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Madison School District walks back proposed out-of-school suspensions for student vaping
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MADISON SCHOOL DISTRICT | BEHAVIOR EDUCATION PLAN

Madison School District walks back proposed out-of-school suspensions for student vaping

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The Madison School District rejected a proposal Monday that would have made out-of-school suspensions possible for students caught vaping.

The Madison School Board approved minor changes Monday to the district’s disciplinary policy — but not an earlier recommendation to take a tougher line against students repeatedly caught vaping on school grounds.

Earlier this month, district administrators proposed a set of slight revisions to the disciplinary policy, known as the Behavior Education Plan, or BEP, which included making the use of e-cigarettes eligible for out-of-school suspension for students who are repeatedly caught and reject alternative consequences.

The district, though, pulled the proposed vaping revision from the final set of changes approved by the School Board after board members expressed skepticism that the threat of an out-of-school suspension would deter the use of vaping devices and questioned whether the approach would be helpful for students addicted to nicotine.

“I’m pleased to see that we’re moving away from punitive punishment in a public health situation,” said board member Savion Castro.

The consequences of possessing or using an “electronic smoking device” next school year will remain the same as they are now: Middle and high school students will receive some level of intervention from support staff, such as nurses, and could get one day of in-school suspension for having a vaping device on school grounds or at a school-sponsored activity.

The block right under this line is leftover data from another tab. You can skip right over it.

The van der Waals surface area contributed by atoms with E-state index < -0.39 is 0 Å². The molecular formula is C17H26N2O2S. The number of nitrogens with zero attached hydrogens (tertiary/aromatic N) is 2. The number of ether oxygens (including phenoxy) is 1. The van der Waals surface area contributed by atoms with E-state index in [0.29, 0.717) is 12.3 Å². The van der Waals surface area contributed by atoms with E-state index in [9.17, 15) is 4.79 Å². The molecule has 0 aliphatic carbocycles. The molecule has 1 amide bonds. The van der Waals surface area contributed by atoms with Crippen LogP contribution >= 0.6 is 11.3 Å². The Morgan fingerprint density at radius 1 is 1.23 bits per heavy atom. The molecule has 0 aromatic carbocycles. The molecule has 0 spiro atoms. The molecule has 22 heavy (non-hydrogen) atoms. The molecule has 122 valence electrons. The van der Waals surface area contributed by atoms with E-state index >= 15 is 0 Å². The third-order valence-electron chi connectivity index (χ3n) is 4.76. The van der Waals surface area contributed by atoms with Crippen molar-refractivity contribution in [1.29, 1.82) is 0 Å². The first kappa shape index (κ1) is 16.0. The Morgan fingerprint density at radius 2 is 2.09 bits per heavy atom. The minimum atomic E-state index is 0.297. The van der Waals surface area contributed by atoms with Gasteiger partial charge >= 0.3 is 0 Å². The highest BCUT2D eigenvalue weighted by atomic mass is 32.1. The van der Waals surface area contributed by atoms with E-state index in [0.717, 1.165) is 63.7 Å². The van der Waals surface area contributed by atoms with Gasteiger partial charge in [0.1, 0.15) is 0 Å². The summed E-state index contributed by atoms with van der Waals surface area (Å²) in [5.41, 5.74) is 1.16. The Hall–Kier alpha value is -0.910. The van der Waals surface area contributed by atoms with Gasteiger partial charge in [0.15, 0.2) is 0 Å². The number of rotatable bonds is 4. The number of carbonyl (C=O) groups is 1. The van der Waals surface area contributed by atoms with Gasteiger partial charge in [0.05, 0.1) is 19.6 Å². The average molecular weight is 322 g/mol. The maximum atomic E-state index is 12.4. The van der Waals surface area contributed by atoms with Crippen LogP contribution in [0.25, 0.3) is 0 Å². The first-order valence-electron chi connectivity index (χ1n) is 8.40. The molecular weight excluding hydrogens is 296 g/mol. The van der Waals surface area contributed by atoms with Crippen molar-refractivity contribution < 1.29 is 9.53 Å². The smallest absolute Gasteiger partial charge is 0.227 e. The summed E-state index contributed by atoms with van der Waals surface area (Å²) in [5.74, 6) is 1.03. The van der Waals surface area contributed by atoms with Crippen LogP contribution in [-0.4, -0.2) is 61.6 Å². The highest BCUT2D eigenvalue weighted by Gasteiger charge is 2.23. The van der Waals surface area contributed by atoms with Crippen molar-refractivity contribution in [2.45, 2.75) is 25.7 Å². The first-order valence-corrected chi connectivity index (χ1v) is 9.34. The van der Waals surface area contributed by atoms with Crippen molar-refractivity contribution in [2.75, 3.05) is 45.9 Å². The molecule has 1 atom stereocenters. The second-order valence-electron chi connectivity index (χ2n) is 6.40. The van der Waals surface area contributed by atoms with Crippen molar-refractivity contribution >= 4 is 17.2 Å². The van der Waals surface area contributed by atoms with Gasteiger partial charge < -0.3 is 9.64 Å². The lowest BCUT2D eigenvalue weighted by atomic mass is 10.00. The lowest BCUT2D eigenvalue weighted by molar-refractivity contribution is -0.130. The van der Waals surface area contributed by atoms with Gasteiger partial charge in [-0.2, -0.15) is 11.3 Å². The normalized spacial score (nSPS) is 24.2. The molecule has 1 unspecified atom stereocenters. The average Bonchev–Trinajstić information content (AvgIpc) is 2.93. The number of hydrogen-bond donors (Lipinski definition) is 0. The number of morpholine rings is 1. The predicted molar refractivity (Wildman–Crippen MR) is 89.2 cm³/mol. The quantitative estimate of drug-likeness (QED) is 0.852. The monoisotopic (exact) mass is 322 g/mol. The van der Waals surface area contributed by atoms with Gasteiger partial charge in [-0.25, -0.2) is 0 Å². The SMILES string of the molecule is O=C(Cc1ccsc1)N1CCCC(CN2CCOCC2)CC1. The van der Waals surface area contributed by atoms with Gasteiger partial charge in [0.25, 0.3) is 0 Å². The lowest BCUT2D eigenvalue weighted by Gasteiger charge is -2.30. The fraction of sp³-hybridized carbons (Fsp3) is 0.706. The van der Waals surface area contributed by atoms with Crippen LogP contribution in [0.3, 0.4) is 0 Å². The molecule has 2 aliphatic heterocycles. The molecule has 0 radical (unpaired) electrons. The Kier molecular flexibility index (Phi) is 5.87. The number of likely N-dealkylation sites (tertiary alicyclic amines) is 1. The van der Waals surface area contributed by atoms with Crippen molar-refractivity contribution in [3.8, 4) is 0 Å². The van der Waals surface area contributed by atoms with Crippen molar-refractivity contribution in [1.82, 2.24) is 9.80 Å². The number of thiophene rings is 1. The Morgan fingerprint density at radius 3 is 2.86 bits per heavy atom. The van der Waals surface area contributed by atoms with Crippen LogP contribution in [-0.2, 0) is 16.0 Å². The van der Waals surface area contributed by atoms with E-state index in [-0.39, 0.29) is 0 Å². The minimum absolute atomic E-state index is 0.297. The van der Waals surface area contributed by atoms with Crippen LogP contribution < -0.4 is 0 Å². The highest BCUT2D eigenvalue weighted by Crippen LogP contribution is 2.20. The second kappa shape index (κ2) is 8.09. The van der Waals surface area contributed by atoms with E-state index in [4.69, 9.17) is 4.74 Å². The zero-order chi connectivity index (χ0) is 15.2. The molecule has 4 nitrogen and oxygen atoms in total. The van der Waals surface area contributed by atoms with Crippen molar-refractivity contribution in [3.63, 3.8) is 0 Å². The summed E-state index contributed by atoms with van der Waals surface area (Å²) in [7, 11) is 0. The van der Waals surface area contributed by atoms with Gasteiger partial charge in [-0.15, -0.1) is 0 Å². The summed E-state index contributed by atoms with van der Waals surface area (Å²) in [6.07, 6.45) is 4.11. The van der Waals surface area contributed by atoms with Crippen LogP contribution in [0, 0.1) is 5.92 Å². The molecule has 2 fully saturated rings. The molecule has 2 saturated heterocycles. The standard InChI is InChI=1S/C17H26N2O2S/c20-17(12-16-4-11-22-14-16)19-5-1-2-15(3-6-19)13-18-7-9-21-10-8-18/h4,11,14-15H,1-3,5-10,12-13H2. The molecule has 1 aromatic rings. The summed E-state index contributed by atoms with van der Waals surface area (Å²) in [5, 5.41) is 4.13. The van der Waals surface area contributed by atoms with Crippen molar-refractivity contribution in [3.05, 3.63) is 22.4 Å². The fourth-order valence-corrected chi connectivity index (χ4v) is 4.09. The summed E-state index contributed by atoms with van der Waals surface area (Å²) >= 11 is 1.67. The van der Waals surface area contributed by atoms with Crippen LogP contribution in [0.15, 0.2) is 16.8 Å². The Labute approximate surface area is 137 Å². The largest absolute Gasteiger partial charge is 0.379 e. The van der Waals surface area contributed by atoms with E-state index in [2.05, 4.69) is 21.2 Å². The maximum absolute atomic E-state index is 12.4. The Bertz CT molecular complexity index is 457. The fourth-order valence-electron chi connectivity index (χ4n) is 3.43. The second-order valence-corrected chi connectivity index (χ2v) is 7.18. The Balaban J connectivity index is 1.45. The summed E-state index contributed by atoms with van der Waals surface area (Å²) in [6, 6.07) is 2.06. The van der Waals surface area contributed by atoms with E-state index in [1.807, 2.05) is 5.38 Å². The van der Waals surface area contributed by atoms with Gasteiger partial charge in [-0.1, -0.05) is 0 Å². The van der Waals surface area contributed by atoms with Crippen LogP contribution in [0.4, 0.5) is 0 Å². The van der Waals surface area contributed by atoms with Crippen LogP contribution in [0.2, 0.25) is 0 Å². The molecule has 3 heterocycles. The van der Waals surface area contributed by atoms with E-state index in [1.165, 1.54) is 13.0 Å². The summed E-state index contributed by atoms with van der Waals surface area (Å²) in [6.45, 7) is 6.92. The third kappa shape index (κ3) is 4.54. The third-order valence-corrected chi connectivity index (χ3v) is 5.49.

Jay Affeldt, executive director of student and staff support, said in an email the board’s conversation during a meeting this month led administration to walk back the proposed revision and instead continue to focus on prevention, education and intervention to reduce the use of e-cigarettes.

If it can be proven a vaping device contains THC — the compound in marijuana that produces a high — instead of nicotine, though, a student can receive an out-of-school suspension under a different part of the BEP covering the use of drugs.

Among the minor changes to the BEP the board approved is distinguishing a purposeful attack against staff from “incidental” physical contact.

Currently, a student who makes “incidental” physical contact — such as by unintentionally pushing a teacher who is trying to break up a fight — could get the same consequences as someone who purposefully attacks a teacher, or at least four days of out-of-school suspension and possible expulsion.

Next year, students who make “incidental” contact could get between one and five days of out-of-school suspension but would not be recommended for expulsion. Students who purposefully attack a staffer will automatically be recommended for expulsion.

The board also approved $19,100 for a poll to gauge public sentiment about two potential referendums for the November election — most recently proposed as a $317 million facilities referendum and a $33 million operating referendum.

Last fall, the board spent $19,900 on a poll of likely presidential election voters; results suggested both referendums had the support to pass.

But with the COVID-19 pandemic creating new financial hardships, the board voted to have pollster ALG Research conduct a new poll to see whether the economic effects of the pandemic could change the referendums’ chances.

It will be complete by August before the board’s deadline to place the measures on the November ballot.


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